Tonight's lineup: Cesar Hernandez, Tommy Joseph, Cameron Rupp back in after day off

Tonight's lineup: Cesar Hernandez, Tommy Joseph, Cameron Rupp back in after day off

The Phillies, winners of six straight, are using a more traditional lineup for tonight's series open in Los Angeles against the Dodgers.

Cesar Hernandez, Tommy Joseph, and Cameron Rupp are all back in the lineup after getting Thursday afternoon off against the Marlins. Hernandez is back in his usual leadoff spot, while Joseph is hitting seventh and Rupp eighth. Freddy Galvis is back in the two-hole.

Maikel Franco will look to continue his hot streak tonight against Dodgers starter Kenta Maeda. Franco is 9 for 23 with a double, two homers, 10 RBIs, three walks and just one strikeout during the Phillies' current winning streak.

Franco is 2 for 5 with a strikeout and two singles in his career against Maeda.

Here is the Phillies' full lineup.

1. Cesar Hernandez, 2B
2. Freddy Galvis, SS
3. Odubel Herrera, CF
4. Maikel Franco, 3B
5. Michael Saunders, RF
6. Aaron Altherr, LF
7. Tommy Joseph, 1B
8. Cameron Rupp, C
9. Jerad Eickhoff, P

And the Dodgers' lineup:

1. Andrew Toles, CF
2. Corey Seager, SS
3. Justin Turner, 3B
4. Adrian Gonzalez, 1B
5. Yasmani Grandal, C
6. Chase Utley, 2B
7. Cody Bellinger, LF
8. Enrique Hernandez, RF
9. Kenta Maeda, P

For more on tonight's game, check out Corey Seidman's game notes.

Phillies-Dodgers 5 things: Next 15 games will show us who the Phils are

Phillies-Dodgers 5 things: Next 15 games will show us who the Phils are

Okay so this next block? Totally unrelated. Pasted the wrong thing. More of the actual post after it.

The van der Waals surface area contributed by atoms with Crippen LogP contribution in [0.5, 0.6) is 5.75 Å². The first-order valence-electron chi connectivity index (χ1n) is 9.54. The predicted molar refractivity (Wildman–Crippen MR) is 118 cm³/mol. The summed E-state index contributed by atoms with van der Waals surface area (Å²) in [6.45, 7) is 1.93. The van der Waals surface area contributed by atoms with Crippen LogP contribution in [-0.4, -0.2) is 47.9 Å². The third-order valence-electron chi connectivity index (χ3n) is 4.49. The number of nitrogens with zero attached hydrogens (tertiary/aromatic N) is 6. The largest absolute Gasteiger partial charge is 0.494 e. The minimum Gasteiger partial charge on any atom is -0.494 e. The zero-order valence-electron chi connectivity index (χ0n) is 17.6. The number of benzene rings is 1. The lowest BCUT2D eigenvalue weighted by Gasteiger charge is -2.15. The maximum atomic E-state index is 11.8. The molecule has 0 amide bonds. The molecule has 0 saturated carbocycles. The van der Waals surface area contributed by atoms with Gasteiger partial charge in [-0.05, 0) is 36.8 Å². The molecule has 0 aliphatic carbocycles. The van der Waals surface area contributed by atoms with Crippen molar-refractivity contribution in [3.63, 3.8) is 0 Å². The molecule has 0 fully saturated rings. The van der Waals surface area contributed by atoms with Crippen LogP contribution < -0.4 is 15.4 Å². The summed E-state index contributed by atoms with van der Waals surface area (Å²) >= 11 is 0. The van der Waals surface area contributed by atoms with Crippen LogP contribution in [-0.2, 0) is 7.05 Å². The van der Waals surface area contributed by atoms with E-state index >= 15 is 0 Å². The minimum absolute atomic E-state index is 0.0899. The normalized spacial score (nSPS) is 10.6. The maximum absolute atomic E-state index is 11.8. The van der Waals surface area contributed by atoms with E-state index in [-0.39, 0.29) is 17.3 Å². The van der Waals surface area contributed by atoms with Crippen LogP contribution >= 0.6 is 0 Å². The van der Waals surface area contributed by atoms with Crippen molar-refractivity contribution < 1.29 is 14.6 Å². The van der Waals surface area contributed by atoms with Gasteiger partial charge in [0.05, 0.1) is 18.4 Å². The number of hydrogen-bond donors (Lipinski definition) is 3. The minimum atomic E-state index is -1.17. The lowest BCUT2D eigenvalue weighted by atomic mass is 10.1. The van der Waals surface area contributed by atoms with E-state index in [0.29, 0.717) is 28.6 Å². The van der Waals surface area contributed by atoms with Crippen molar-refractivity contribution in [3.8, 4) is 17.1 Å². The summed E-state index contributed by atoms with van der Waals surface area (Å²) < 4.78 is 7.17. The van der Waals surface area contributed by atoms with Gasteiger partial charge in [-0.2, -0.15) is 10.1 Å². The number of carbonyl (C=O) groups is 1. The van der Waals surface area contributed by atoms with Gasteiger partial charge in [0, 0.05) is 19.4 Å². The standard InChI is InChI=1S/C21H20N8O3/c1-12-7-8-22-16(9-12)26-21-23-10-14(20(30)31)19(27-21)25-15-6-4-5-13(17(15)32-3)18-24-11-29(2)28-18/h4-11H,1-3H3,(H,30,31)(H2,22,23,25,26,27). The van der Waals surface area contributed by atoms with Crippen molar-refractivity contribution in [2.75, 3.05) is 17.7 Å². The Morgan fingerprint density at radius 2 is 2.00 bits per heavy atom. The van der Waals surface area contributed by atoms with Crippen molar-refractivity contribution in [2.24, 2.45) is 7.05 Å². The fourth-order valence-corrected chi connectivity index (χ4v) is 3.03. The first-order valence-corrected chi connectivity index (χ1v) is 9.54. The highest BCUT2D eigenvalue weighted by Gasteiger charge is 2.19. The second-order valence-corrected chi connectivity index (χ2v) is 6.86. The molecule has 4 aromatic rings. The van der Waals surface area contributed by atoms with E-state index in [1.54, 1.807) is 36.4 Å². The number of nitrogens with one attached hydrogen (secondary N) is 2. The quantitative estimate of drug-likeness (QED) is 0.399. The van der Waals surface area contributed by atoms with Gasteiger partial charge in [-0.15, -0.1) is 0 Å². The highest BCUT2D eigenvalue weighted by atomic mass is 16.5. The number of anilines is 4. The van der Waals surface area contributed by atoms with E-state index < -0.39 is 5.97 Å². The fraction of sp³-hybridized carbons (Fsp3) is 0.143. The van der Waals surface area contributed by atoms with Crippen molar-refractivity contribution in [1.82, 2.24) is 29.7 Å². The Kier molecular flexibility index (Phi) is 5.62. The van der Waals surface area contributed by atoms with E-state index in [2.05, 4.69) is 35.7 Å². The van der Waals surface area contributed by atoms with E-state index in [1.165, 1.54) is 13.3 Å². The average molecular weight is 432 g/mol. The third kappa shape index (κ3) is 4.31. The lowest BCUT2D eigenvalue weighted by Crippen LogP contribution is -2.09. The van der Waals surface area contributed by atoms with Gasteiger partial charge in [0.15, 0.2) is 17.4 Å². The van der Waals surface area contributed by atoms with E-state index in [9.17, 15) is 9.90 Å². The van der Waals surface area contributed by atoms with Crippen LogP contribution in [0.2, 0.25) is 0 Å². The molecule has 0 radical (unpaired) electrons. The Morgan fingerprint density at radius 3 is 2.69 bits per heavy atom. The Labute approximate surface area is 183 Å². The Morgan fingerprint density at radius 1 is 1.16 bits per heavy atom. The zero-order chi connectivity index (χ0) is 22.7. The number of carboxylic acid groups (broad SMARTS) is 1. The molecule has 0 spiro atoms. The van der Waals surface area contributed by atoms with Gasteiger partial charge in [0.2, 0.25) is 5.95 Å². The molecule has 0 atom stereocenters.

Phillies (11-9) at Dodgers (11-12)
10:10 p.m. on The Comcast Network; streaming live on CSNPhilly.com and the NBC Sports App

Draft, schmaft. The streaking Phillies are the best story in town.

OK, maybe not until Monday. But there's a buzz around this Phillies team, which has won six games in a row but begins a tough road trip Friday night in L.A.

Let's take a look:

1. Daunting stretch commences
The Phillies played well for the first seven weeks last season and carried a 25-19 record into a difficult road trip through Detroit and Chicago.

They won one game on that trip, beginning a stretch of 19 losses in 24 games. With that, their season was effectively over.

"We've just got to continue that for a little bit longer than we did last year," Pete Mackanin said after Thursday's win.

It won't be easy. The Phillies have three at Dodger Stadium, then four at Wrigley Field against the defending champion-Cubs, then they play six of their next eight against the Nationals, who've been the best team in baseball this month. (They also have a two-game series with the Mariners in there.)

Even if the Phils go something like 6-9 during this upcoming stretch, they'd emerge out of it 17-18, which would be a more-than-respectable start given the difficulty of their early-season schedule.

The good news is that after facing the Nationals six more times the next two weeks, the Phillies don't play them again until September.

2. Be like Maik
Maikel Franco's hot bat has carried the Phillies over the last week. 

During the six-game winning streak, he's gone 9 for 23 (.391) with a double, two homers, 10 RBIs, three walks and just one strikeout. The grand slam was great but the best sign has been the way he's used the whole field and not gotten himself out.

Franco is hitting mistake-pitches right now. It's something we haven't seen him do consistently the last two seasons because of his over-aggressiveness.

This hot streak won't last forever — in fact, it might not even make the trip out West. But Franco has indeed shown that when he's seeing the ball well, he can carry an offense. We used to say that often about the Phillies' previous cleanup hitter, didn't we?

3. Also, be like Eick
The Phillies have played so well the last week that even the national folks at MLB Network took notice Thursday night.

Greg Amsinger, Dan Plesac and Eric Byrnes did two whole segments on the Phillies, and at the end of one of them Plesac said that, "When this team is ready to contend again, Jerad Eickhoff will be front and center."